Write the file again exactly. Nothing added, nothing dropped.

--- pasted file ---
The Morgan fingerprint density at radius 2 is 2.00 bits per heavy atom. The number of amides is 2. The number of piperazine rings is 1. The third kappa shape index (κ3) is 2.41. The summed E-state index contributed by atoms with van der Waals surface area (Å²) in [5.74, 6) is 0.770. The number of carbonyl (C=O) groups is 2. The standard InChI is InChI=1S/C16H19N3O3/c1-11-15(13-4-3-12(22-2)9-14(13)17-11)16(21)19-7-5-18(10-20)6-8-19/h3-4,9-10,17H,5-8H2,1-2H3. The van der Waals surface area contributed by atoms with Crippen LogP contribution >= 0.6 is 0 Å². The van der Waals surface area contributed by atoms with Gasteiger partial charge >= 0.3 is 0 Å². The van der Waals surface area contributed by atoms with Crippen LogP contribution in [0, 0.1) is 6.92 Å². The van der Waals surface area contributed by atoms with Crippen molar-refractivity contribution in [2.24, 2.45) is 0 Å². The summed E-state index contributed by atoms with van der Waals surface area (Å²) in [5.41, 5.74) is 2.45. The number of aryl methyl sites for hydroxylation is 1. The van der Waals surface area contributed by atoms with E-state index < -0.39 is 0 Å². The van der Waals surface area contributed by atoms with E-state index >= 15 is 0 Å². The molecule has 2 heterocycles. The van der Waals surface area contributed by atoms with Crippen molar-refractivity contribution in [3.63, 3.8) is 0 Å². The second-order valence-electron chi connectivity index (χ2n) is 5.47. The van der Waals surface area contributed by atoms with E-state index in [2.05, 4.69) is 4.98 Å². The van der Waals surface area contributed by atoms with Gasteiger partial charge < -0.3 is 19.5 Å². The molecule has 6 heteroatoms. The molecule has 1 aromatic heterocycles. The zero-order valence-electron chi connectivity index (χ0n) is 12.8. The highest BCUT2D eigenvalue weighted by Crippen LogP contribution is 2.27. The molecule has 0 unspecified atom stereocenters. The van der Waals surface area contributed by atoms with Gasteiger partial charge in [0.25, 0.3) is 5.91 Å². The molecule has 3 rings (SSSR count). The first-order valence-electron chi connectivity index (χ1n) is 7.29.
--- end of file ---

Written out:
The Morgan fingerprint density at radius 2 is 2.00 bits per heavy atom. The number of amides is 2. The number of piperazine rings is 1. The third kappa shape index (κ3) is 2.41. The summed E-state index contributed by atoms with van der Waals surface area (Å²) in [5.74, 6) is 0.770. The number of carbonyl (C=O) groups is 2. The standard InChI is InChI=1S/C16H19N3O3/c1-11-15(13-4-3-12(22-2)9-14(13)17-11)16(21)19-7-5-18(10-20)6-8-19/h3-4,9-10,17H,5-8H2,1-2H3. The van der Waals surface area contributed by atoms with Crippen LogP contribution >= 0.6 is 0 Å². The van der Waals surface area contributed by atoms with Gasteiger partial charge >= 0.3 is 0 Å². The van der Waals surface area contributed by atoms with Crippen LogP contribution in [0, 0.1) is 6.92 Å². The van der Waals surface area contributed by atoms with Crippen molar-refractivity contribution in [2.24, 2.45) is 0 Å². The summed E-state index contributed by atoms with van der Waals surface area (Å²) in [5.41, 5.74) is 2.45. The number of aryl methyl sites for hydroxylation is 1. The van der Waals surface area contributed by atoms with E-state index < -0.39 is 0 Å². The van der Waals surface area contributed by atoms with E-state index >= 15 is 0 Å². The molecule has 2 heterocycles. The van der Waals surface area contributed by atoms with Crippen molar-refractivity contribution in [3.63, 3.8) is 0 Å². The second-order valence-electron chi connectivity index (χ2n) is 5.47. The van der Waals surface area contributed by atoms with E-state index in [2.05, 4.69) is 4.98 Å². The van der Waals surface area contributed by atoms with Gasteiger partial charge < -0.3 is 19.5 Å². The molecule has 6 heteroatoms. The molecule has 1 aromatic heterocycles. The zero-order valence-electron chi connectivity index (χ0n) is 12.8. The highest BCUT2D eigenvalue weighted by Crippen LogP contribution is 2.27. The molecule has 0 unspecified atom stereocenters. The van der Waals surface area contributed by atoms with Gasteiger partial charge in [0.25, 0.3) is 5.91 Å². The molecule has 3 rings (SSSR count). The first-order valence-electron chi connectivity index (χ1n) is 7.29.